|Date of Birth||March 6, 1892|
|Place of Birth||Whitevale, Pickering, Ontario|
|Next of Kin||Mr TF Wilson, father, Osaquan, Ontario, via Ignace|
|Trade / Calling||Mechanical Engineer (student)|
|Service Record||Link to Service Record|
|Force||Canadian Expeditionary Force|
|Branch||Canadian Field Artillery|
|Enlisted / Conscripted||Enlisted|
|Date of Enlistment||March 24, 1915|
|Age at Enlistment||23|
|Theatre of Service||Europe|
|Prisoner of War||No|
|Decorations and Medals||Military Cross|
|Date of Death||May 19, 1954|
|Age at Death||62|
|Buried At||Uxbridge Cemetery, Uxbridge Township, Ontario|
Their third born child, John Samuel Wilson was born on 6 March 1892, birth registered in the Township of Pickering. His father Thomas Fawcett Wilson had been born in Green River, Pickering while his mother Annie Elizabeth Spence was from nearby Cedar Grove. The couple married on 2 June 1886 in Stouffville, County of York, with Thomas’s occupation given as yeoman (farmer). Other children born to the family were Victor Stilwell (1888), Flora Margaret (1890), Eva May (1893), and Leila Mary (1897). By the 1891 census Thomas was working as a saw miller.
In 1897 the Wilson family moved to Rat Portage (later renamed Kenora) where Thomas found work in the local sawmills, first as a carpenter and later as a foreman. In 1912 they moved on to Vermillion Bay just east of Kenora and then to the Indian Lake Lumber Company lumber camp village of Osaquan that had been founded in 1909, about 5 miles west of Ignace, Ontario. The economy of Osaquan centred around the sawmill operation and at one time, after the war, had about 45 families living in the community. There was a general store, post office, bunk house, cook house that fed 150 men every day, blacksmith shop, stables, ice house, log homes (no electricity) for the families down by the lake, and eventually a school. A vegetable garden and small pig farm were established and a commercial fishery licence was obtained. Wild game, fish, and wild berries were staples of the diet. A rough road led into the camp as well as a spur line from the Canadian Pacific Railway. During its peak three to four lumber camps were actively cutting timber for the mill. Today the village is classified as a ghost town after a devastating fire in 1930 that saw the loss of the mill as well as a very damaged tree crop. Although hopes remained high that the mill would be rebuilt, by 1936 it was evident it was not to be and the remaining families eventually left.
Operations of the mill were greatly influenced by the onset of the First World War. By 1916 the company reported that 43 of their 46 employees had enlisted, something the company took great pride in. John signed his officer’s papers in Toronto on 24 March 1915, occupation given as mechanical engineer (student). As belonging to the Active Militia, John listed Canadian Officers Training Camp, H Camp and previous service was given as Canadian Officers Training Camp and Officers Training Corps of the Royal Canadian Engineers.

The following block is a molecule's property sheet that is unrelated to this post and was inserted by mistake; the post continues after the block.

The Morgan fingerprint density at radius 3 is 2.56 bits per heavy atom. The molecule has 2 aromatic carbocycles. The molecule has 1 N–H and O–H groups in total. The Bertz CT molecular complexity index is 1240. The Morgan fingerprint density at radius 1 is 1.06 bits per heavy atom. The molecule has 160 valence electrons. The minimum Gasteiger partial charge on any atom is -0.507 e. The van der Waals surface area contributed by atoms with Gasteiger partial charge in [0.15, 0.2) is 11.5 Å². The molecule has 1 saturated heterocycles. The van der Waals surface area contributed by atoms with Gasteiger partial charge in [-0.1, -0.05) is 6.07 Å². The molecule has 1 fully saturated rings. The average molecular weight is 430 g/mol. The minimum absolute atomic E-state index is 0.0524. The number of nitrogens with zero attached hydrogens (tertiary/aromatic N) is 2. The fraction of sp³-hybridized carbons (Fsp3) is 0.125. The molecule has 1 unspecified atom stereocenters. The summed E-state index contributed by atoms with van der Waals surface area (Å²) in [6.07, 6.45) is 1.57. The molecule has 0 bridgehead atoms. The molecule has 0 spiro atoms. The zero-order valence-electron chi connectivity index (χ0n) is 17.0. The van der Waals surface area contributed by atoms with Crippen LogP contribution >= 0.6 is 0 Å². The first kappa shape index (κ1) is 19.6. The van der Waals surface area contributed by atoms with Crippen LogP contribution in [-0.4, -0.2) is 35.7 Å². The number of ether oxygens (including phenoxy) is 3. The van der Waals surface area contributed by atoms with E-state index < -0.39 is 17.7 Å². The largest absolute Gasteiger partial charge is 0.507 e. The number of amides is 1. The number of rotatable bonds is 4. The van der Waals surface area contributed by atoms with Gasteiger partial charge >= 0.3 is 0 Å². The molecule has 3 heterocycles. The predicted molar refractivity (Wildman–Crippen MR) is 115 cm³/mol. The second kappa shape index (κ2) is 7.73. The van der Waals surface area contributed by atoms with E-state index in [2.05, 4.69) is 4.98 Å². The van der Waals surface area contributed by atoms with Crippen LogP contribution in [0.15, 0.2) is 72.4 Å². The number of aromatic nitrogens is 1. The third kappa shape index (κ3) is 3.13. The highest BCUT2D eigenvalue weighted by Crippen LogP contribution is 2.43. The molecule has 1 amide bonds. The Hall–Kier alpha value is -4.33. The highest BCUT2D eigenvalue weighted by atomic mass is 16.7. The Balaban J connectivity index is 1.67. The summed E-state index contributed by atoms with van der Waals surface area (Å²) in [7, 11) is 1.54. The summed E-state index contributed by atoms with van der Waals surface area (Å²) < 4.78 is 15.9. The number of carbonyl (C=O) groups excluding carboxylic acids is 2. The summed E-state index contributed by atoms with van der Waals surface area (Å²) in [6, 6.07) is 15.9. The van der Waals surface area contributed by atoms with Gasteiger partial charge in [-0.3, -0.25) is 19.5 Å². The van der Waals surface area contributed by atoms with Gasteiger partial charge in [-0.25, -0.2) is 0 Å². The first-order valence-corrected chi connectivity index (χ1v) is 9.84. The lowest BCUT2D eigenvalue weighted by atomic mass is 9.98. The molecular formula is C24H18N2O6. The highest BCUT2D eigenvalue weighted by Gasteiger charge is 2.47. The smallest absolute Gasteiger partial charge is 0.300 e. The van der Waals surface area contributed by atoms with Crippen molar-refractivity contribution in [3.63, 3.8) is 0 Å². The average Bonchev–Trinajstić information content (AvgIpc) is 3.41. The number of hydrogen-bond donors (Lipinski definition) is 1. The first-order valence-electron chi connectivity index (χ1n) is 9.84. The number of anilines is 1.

Corporal John Samuel Wilson embarked from Halifax aboard the Metagama on 9 August 1915 with the 26th Battery of the 7th Brigade. Upon arrival in France in mid January of 1916 he was confirmed in the rank of Sergeant and by November was promoted to Battery Sergeant Major. In June of 1916 John’s brother Victor who had gone overseas with the 52nd Battalion our of Port Arthur, Ontario, was granted his request to join his brother in service and was taken on strength with the 7th Brigade in the field on the 27th.
In February of 1917 John returned to Shorncliffe in England. Upon completion of a course he was posted to the 1st Brigade in July as Temporary Lieutenant where he first served as an assistant instructor and then as instructor in his own right in January of 1918. In May of 1918 he was posted to the 13th Brigade in France, taken on strength in the field on the 22nd. On 17 November 1918 he was granted a fourteen day leave to the UK, rejoining from leave on the 12th.
On 1 February 1919 Lieutenant John Samuel Wilson was awarded the Military Cross.In early February John returned to England and embarked for Canada aboard the Royal George in mid March.
After the war John returned to Kenora as on 28 April 1920 he married Grace Mildred White, daughter of Richard and Ida (née Ripley) White. Both were listed as residents of Kenora, occupation of John given as engineer. John and Grace were to make nearby Dryden, Ontario their home where John worked for the Dryden Paper Mills, first as master mechanic, then as chief engineer, and finally as General Manager and Vice President. John and Grace had three daughters, Marilyn, Janet, and Jacqueline.
Following his retirement in 1945, John and Grace moved to Uxbridge, Ontario, a neighbouring community of John’s birth place. John died on 19 May 1954 in Uxbridge, followed by Grace on 28 December 1967. John and Grace are interred in the Uxbridge Cemetery.
With the shutdown of Osaquan John’s parents returned to Kenora where Annie died in 1946. At some point after her death Thomas moved to Uxbridge to live with John and Grace. Predeceased by Victor in 1948 in Calgary, and John earlier that year, he died in 1954. Thomas and Annie are interred in the Lake of the Woods Cemetery, Kenora. At the time of his death he was survived by their three daughters Mrs Flora (Edwin) Schofield of Toronto, Mrs Eva Christman of Monarch, Alberta, and Mrs Leila Quirk of Toronto as well as daughter-in-law Grace, 19 grandchildren and 10 great grandchildren.
by Judy Stockham
Grave marker photograph from Uxbridge Cemetery/Uxbridge Public Library website.